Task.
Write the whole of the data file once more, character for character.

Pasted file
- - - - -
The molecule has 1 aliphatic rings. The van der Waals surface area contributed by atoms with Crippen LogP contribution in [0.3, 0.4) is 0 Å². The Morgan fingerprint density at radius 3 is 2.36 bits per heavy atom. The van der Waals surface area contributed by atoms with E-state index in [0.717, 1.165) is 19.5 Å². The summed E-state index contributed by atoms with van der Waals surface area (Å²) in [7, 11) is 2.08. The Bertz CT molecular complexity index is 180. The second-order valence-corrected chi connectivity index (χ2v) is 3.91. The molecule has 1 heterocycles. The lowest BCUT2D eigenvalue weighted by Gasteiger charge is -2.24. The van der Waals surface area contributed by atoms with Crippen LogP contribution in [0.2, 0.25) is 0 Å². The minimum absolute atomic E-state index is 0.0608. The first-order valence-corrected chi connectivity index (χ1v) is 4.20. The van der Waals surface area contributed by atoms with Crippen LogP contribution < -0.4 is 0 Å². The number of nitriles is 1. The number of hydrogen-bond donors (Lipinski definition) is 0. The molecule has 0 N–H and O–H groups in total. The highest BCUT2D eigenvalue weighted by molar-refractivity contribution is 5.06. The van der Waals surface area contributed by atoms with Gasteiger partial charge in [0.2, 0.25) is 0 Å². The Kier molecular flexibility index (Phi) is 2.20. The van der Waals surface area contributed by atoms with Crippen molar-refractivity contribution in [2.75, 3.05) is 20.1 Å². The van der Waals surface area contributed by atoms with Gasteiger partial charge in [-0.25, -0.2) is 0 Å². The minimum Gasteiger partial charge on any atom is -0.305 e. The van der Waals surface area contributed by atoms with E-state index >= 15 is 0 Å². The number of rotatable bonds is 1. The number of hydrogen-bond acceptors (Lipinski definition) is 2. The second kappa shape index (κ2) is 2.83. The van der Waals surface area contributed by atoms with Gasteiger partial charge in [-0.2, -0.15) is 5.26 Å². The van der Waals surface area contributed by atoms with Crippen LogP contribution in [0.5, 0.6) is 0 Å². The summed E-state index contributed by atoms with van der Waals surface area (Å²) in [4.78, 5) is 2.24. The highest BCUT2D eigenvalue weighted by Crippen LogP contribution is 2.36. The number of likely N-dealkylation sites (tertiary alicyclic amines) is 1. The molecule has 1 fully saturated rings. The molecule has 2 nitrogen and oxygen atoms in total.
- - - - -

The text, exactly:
The molecule has 1 aliphatic rings. The van der Waals surface area contributed by atoms with Crippen LogP contribution in [0.3, 0.4) is 0 Å². The Morgan fingerprint density at radius 3 is 2.36 bits per heavy atom. The van der Waals surface area contributed by atoms with E-state index in [0.717, 1.165) is 19.5 Å². The summed E-state index contributed by atoms with van der Waals surface area (Å²) in [7, 11) is 2.08. The Bertz CT molecular complexity index is 180. The second-order valence-corrected chi connectivity index (χ2v) is 3.91. The molecule has 1 heterocycles. The lowest BCUT2D eigenvalue weighted by Gasteiger charge is -2.24. The van der Waals surface area contributed by atoms with Crippen LogP contribution in [0.2, 0.25) is 0 Å². The minimum absolute atomic E-state index is 0.0608. The first-order valence-corrected chi connectivity index (χ1v) is 4.20. The van der Waals surface area contributed by atoms with Crippen LogP contribution < -0.4 is 0 Å². The number of nitriles is 1. The number of hydrogen-bond donors (Lipinski definition) is 0. The molecule has 0 N–H and O–H groups in total. The highest BCUT2D eigenvalue weighted by molar-refractivity contribution is 5.06. The van der Waals surface area contributed by atoms with Gasteiger partial charge in [0.2, 0.25) is 0 Å². The Kier molecular flexibility index (Phi) is 2.20. The van der Waals surface area contributed by atoms with Crippen molar-refractivity contribution in [2.75, 3.05) is 20.1 Å². The van der Waals surface area contributed by atoms with Gasteiger partial charge in [-0.25, -0.2) is 0 Å². The minimum Gasteiger partial charge on any atom is -0.305 e. The van der Waals surface area contributed by atoms with E-state index >= 15 is 0 Å². The number of rotatable bonds is 1. The number of hydrogen-bond acceptors (Lipinski definition) is 2. The second kappa shape index (κ2) is 2.83. The van der Waals surface area contributed by atoms with Gasteiger partial charge in [-0.2, -0.15) is 5.26 Å². The van der Waals surface area contributed by atoms with Crippen LogP contribution in [0.5, 0.6) is 0 Å². The summed E-state index contributed by atoms with van der Waals surface area (Å²) in [4.78, 5) is 2.24. The highest BCUT2D eigenvalue weighted by Crippen LogP contribution is 2.36. The number of likely N-dealkylation sites (tertiary alicyclic amines) is 1. The molecule has 1 fully saturated rings. The molecule has 2 nitrogen and oxygen atoms in total.